And in so doing, we must keep in mind the high priority that God places on reconciliation.  God wants us, as much as is possible, to be at peace with one another.  Which would involve letting go of grievances.  Consider…

If it be possible, as much as lieth in you, live peaceably with all men.

If God wants us to live peaceably with all men, then it only stands to reason that He wants us to live peaceably with our fellow church members.  In fact, God wants this so much that He says…

Therefore if thou bring thy gift to the altar, and there rememberest that thy brother hath ought against thee; Leave there thy gift before the altar, and go thy way; first be reconciled to thy brother, and then come and offer thy gift.

God wants reconciliation first.  That is His first goal.  And no amount of offerings or gifts can compensate for an unforgiving heart.  When we have an issue, God has a specific word of advice for us…

Go not forth hastily to strive, lest thou know not what to do in the end thereof, when thy neighbour hath put thee to shame.

Occassionally, a man will wear his contentious spirit around his neck like a medal of honor.  But God does not consider this sort of thing to be honorable. 

It is an honour for a man to cease from strife: but every fool will be meddling.

God puts a high priority on reconciliation.  After all, He sent His Son to die for ours. 

The Golden Path to Successful Personal Reconciliation

All things being equal, talebearing is not the Golden Path to Successful Personal Reconciliation.

Proverbs 11:13 A talebearer revealeth secrets: but he that is of a faithful spirit concealeth the matter.

Proverbs 17:9 He that covereth a transgression seeketh love; but he that repeateth a matter separateth very friends.

Proverbs 18:8 The words of a talebearer are as wounds, and they go down into the innermost parts of the belly.

Proverbs 26:20 Where no wood is, there the fire goeth out: so where there is no talebearer, the strife ceaseth.  As coals are to burning coals, and wood to fire; so is a contentious man to kindle strife.  The words of a talebearer are as wounds, and they go down into the innermost parts of the belly.

The What of Reconciliation

God has given us a way — you might call it the Golden Path to Successful Personal Reconciliation — Matthew 18 lays it out in plain language.  Don’t tell others first.  First, tell your brother that sinned against you.  We could call this “the What.”  This is “What is to be done.”  Go and tell him his fault between thee and him alone.  And, if successful, you have gained your brother.  That is blessing.

The When of Reconciliation

Having explored the “What,” we next discover the “When” of this passage.  You might note the order here between verses 15 and 16.  First you tell him privately.  If he will not hear thee, then take with thee one or two more.  So, before you tell anyone else, you tell him.  That is the When – first.  When do you tell him?  You tell him first.

There is another When in this passage – when your brother is overtaken in a fault.  If he has sinned against you in a way that you cannot let go or forget about or ignore, then you must go to him alone.  By the way, if you feel that you need to discuss it with friends, with your family, or with your pastor, then it is serious enough that you need to discuss it with him.  And, in fact, you must discuss it with him first.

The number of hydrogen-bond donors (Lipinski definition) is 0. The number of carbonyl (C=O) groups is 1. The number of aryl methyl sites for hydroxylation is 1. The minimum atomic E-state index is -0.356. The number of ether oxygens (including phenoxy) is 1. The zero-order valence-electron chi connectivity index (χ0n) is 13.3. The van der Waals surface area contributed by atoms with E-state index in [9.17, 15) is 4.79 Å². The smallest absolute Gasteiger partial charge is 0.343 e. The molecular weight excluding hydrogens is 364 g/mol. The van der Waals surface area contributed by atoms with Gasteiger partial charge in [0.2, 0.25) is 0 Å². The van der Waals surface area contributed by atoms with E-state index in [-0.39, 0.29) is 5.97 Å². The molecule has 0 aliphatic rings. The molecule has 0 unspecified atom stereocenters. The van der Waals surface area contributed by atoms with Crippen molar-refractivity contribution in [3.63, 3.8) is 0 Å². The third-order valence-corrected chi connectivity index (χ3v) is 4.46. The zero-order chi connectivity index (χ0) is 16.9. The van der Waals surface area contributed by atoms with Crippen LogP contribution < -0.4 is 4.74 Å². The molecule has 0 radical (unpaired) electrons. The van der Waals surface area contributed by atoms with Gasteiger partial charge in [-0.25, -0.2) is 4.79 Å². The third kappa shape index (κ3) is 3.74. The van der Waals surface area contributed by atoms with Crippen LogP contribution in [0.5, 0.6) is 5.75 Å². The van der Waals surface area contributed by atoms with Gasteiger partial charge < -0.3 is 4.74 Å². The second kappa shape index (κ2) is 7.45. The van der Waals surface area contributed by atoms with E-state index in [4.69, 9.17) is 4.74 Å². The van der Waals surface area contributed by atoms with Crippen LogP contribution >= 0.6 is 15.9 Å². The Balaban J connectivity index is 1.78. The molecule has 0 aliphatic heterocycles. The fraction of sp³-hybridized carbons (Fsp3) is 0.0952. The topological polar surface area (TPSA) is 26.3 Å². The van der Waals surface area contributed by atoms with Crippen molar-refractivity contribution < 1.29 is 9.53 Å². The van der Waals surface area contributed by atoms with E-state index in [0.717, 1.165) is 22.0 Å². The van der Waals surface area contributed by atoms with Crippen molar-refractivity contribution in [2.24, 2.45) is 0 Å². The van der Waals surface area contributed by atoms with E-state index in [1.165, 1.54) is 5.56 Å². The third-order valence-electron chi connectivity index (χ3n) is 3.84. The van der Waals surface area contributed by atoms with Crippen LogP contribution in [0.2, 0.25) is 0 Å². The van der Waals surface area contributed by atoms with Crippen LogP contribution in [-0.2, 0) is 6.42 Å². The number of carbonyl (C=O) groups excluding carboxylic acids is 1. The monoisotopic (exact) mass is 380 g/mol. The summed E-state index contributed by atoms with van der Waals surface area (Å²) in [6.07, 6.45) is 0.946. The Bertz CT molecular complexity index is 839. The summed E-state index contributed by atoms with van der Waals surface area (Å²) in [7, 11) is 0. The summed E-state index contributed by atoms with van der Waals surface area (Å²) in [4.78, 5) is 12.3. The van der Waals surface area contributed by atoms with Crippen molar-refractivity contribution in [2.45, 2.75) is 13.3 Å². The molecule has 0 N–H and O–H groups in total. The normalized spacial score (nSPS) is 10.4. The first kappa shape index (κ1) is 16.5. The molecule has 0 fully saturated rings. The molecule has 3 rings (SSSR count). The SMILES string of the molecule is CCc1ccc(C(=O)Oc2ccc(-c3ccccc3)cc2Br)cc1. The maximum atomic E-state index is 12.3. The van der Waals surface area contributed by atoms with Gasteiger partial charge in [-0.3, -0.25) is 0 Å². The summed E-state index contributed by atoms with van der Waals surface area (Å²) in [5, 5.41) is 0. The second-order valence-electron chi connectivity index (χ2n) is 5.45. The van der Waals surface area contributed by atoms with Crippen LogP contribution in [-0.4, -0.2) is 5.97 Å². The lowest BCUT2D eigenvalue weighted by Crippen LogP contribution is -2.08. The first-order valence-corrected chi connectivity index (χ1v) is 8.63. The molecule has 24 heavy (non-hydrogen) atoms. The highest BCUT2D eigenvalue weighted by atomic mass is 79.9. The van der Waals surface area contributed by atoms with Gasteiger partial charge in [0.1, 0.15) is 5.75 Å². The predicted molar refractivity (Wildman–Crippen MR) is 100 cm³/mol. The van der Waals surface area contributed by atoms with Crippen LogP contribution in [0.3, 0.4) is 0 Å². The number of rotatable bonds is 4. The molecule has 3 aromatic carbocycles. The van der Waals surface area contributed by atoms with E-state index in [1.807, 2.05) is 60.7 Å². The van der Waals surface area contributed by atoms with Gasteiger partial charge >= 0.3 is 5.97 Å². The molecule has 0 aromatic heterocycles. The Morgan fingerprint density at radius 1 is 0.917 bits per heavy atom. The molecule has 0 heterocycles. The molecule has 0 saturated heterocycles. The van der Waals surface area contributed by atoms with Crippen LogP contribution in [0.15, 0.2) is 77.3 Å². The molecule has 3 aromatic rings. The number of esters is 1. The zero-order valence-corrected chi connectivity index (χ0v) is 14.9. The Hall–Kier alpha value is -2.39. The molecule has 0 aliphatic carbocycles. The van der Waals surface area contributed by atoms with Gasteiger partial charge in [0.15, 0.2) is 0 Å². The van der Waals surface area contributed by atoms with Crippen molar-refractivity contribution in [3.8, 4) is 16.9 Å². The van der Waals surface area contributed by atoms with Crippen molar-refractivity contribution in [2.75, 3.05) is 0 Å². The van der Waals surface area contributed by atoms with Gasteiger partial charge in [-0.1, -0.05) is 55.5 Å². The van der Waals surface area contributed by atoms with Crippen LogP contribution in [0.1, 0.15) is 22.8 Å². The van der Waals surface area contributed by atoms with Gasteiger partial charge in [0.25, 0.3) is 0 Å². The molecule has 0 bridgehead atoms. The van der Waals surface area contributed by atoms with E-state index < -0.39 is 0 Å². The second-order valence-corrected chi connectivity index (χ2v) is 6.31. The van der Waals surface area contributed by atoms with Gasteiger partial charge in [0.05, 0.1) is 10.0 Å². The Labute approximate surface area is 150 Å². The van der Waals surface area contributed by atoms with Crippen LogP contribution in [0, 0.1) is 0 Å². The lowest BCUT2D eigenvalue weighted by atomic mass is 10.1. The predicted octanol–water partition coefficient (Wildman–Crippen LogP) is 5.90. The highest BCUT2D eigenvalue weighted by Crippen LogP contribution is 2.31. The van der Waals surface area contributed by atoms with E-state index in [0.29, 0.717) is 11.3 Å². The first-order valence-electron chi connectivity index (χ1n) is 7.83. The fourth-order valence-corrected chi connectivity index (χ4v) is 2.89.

People will always try to find a reason why their case is the exception.  If you are sulking about it, and you can’t be in good fellowship with your brother, then your case is not the exception.  If you feel the need to discuss it with others, then your case is not the exception.  If you find yourself dropping big hints all over the place, in really obvious ways, with really obvious clues, in hopes that others will ask you about it or discover the truth on their own, then your case is not the exception. 

So, is there an exception?  Yes, I think there is.  If you have gotten over it, without the help of anyone else; if you have forgotten about it; if, upon further review, you find that you took your brother’s action wrongly; or if you have come to the opinion that they were right in what they did, then your case is the exception.  In other words, if you can let it go without violating Scripture, then your case is the exception.

The How of Reconciliation

Next we should consider the How.  How should we pursue reconciliation?  In answering that question, we first must deviate from our text momentarily and consider another. 

Brethren, if a man be overtaken in a fault, ye which are spiritual, restore such an one in the spirit of meekness; considering thyself, lest thou also be tempted.

Of course, the first point to be made here is that we must do all of this in the spirit of meekness, considering ourselves.  Notice that the Bible says “ye which are spiritual.”  That would mean no bad attitudes.  You are not spiritual if you have been gossipping and talebearing.  You are not spiritual if you have been sulking and/or pouting.  You are not spiritual if you want the offense to carry on without reconciliation.  The Bible says “ye which are spiritual.”  That would be the first thing then.  If you are not spiritual in your attitude and approach to the issue at hand, then you will not “restore such an one in the spirit of meekness.”  The ungodly attitude will not approach this in humility.  First, be sure that you yourself are spiritual.  Cast the telephone pole out of your own eye, then get out the tweezers for your brother’s.